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A research team led by Giovanni Marsicano, a Inserm Research Director at Unit 862 (NeuroCentre Magendie, Bordeaux), has succeeded in elucidating how the endocannabinoid system controls food intake through its effects on the perception of smells. These results are due to appear in the journal Nature Neuroscience on 9 February 2014.
© Charlie Padgett
In animals, as in humans, hunger mechanisms are known to stimulate food intake. Hunger triggers a set of mechanisms that encourage feeding, for example by increasing sensory perceptions such as the sense of smell. The researchers have now succeeded in revealing what links hunger and increased smell perception in the brain, and the resulting urge to eat.
The researchers have discovered how this mechanism is initiated in the endocannabinoid system in mice. This system interconnects receptors located in the brain and involved in different sensations such as euphoria, anxiety, or even pain, that are also sensitive to cannabinoid substances, such as cannabis.
The researchers discovered that the CB1 cannabinoid receptors control a circuit that connects the olfactory bulb (the region in the nervous system that initially handles olfactory information, located above the nose) to the olfactory cortex (higher structures of the brain). When the sensation of hunger is felt, it triggers the activity of the cannabinoid receptors, which in turn activate the olfactory circuit, which then becomes more responsive.
It is therefore this biological mechanism that brings about the increased sensitivity to smell during hunger, explaining one of the reasons for food intake and attraction to food.
The researchers expect that the circuit involved in the olfactory system is altered in obese or anorexic patients, and that sensitivity to smell may be more or less strong compared to normal. Elucidation of the biological mechanism will allow better management of these types of pathologies.
This work was funded by ERC (European Research Council).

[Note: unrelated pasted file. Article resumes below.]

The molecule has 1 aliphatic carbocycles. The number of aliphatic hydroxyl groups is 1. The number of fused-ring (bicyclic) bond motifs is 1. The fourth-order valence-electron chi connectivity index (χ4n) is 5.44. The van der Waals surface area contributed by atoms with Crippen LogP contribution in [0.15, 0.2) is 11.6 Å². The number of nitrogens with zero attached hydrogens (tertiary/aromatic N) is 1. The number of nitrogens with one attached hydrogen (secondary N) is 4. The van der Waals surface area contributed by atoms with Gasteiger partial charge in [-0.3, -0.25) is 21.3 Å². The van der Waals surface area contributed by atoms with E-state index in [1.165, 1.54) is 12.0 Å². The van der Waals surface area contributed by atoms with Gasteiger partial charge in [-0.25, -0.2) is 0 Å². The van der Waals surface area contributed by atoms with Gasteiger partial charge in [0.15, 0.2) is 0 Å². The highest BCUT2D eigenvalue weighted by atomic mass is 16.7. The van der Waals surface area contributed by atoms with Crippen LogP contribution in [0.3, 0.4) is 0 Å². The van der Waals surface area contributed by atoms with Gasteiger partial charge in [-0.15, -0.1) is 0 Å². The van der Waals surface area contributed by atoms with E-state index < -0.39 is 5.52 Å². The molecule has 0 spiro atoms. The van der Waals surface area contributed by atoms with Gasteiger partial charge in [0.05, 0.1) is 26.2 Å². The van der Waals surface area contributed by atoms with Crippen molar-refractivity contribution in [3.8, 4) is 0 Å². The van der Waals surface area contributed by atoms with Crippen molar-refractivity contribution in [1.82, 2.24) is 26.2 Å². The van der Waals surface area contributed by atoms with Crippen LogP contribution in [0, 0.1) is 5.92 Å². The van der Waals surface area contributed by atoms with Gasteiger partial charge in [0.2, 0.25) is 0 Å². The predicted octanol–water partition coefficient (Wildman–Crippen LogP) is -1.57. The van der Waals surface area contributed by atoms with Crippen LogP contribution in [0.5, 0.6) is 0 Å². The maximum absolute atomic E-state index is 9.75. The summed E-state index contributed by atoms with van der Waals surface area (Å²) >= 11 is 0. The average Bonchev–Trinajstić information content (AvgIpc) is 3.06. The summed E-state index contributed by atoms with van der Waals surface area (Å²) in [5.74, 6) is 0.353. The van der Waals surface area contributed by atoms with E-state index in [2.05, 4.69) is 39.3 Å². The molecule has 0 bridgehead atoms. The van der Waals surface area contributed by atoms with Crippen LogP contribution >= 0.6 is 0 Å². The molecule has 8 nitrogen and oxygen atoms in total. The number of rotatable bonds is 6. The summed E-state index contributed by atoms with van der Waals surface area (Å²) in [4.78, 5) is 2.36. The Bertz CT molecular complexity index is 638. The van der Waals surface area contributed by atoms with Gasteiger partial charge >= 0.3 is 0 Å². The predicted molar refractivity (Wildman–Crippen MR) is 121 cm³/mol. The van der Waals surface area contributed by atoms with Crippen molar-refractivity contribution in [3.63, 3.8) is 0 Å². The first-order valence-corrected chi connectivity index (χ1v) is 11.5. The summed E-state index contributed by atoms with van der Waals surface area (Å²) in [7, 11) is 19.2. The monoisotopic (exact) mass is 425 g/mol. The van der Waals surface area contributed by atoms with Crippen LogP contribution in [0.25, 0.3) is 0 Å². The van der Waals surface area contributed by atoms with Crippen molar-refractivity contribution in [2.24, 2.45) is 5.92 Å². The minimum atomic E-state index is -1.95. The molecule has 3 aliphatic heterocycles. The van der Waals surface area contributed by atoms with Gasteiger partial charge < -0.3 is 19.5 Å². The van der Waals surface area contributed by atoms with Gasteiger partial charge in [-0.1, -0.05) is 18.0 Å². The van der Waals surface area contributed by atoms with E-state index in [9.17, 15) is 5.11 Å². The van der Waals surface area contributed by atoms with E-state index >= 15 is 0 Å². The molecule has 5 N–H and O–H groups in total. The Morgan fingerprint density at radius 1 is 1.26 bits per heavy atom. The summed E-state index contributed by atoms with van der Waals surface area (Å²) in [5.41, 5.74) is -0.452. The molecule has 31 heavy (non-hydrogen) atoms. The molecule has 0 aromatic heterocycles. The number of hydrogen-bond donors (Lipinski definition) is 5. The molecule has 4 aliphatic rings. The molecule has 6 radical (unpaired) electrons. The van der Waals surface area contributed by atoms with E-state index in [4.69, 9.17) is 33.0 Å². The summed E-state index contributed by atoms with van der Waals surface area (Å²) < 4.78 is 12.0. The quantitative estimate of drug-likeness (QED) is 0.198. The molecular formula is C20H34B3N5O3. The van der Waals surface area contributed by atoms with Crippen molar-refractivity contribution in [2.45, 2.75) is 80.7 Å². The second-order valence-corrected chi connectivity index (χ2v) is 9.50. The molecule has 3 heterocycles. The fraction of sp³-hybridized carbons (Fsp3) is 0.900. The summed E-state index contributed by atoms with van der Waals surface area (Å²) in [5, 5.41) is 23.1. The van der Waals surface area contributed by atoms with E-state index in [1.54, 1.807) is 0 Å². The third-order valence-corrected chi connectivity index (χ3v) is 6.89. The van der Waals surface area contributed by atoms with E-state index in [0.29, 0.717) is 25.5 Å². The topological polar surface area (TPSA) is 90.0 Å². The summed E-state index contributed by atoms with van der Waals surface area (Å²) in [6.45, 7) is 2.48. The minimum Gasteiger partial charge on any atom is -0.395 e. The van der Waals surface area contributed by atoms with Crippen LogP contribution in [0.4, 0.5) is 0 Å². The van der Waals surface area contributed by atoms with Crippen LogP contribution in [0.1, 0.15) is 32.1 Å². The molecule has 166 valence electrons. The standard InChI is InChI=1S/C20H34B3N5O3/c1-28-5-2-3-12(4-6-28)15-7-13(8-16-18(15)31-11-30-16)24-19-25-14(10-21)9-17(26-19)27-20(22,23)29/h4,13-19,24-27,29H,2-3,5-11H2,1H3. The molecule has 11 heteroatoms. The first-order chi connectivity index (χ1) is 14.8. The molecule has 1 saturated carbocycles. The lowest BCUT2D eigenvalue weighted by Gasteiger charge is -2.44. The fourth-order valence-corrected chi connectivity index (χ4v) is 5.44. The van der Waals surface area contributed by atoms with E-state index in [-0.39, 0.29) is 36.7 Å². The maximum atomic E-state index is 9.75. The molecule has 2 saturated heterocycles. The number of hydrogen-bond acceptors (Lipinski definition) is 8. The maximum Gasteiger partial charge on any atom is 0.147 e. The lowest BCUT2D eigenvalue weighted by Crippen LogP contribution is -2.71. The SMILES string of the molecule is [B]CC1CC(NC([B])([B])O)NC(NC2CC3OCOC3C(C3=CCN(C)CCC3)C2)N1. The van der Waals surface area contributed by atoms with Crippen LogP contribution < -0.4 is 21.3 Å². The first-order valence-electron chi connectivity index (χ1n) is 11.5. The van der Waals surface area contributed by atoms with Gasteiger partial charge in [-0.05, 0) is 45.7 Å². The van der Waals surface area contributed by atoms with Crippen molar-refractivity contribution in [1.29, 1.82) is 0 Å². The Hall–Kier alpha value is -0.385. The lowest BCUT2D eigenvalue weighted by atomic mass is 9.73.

A study carried out at NeuroSpin (French Atomic Energy Commission [CEA]/Inserm) has shown that even though sounds continue to penetrate the auditory cortex, sleep disrupts the brain’s ability to anticipate them ...
The endocannabinoid system controls food intake via olfactory processes
Edgar Soria-Gómez1,2,12, Luigi Bellocchio3,12, Leire Reguero4, Gabriel Lepousez5,6, Claire Martin7, Mounir Bendahmane7, Sabine Ruehle8, Floor Remmers8, Tifany Desprez1,2, Isabelle Matias1,2, Theresa Wiesner12, Astrid Cannich1,2, Antoine Nissant5,6, Aya Wadleigh1,2, Hans-Christian Pape9, Anna Paola Chiarlone3, Carmelo Quarta10, Daniéle Verrier1,2, Peggy Vincent1,2, Federico Massa1,2, Beat Lutz7, Manuel Guzmán3, Hirac Gurden7, Guillaume Ferreira11, Pierre-Marie Lledo5,6, Pedro Grandes4,13 & Giovanni Marsicano1,2,13
1. INSERM, U862 NeuroCentre Magendie, Endocannabinoids and Neuroadaptation, Bordeaux, France.
2. University of Bordeaux, NeuroCentre Magendie U862, Bordeaux, France.
3. Department of Biochemistry and Molecular Biology I, School of Biology, Complutense University and CIBERNED, Madrid, Spain.
4. Department of Neurosciences, Faculty of Medicine and Dentistry, University of the Basque Country UPV/EHU, Leioa, Spain.
5. Laboratory for Perception and Memory, Institut Pasteur, Paris, France.
6. CNRS UMR 3571, Paris, France.
7. CNRS UMR 8165, Univ. Paris-Sud, Paris, France.
8. Institute of Physiological Chemistry, University Medical Center of the Johannes Gutenberg University, Mainz, Germany.
9. Institut fuer Physiologie I, Westfaelische Wilhelms-Universitaet, Muenster, Germany.
10. Department of Medical and Surgical Sciences, University of Bologna, Bologna, Italy.
11. INRA, Nutrition et Neurobiologie Intégrée, UMR 1286, Bordeaux, France.
12. These authors contributed equally to this work.
13. These authors jointly directed this work.
Nature Neuroscience, 9 février 2014 DOI : 10.1038/nn.3647
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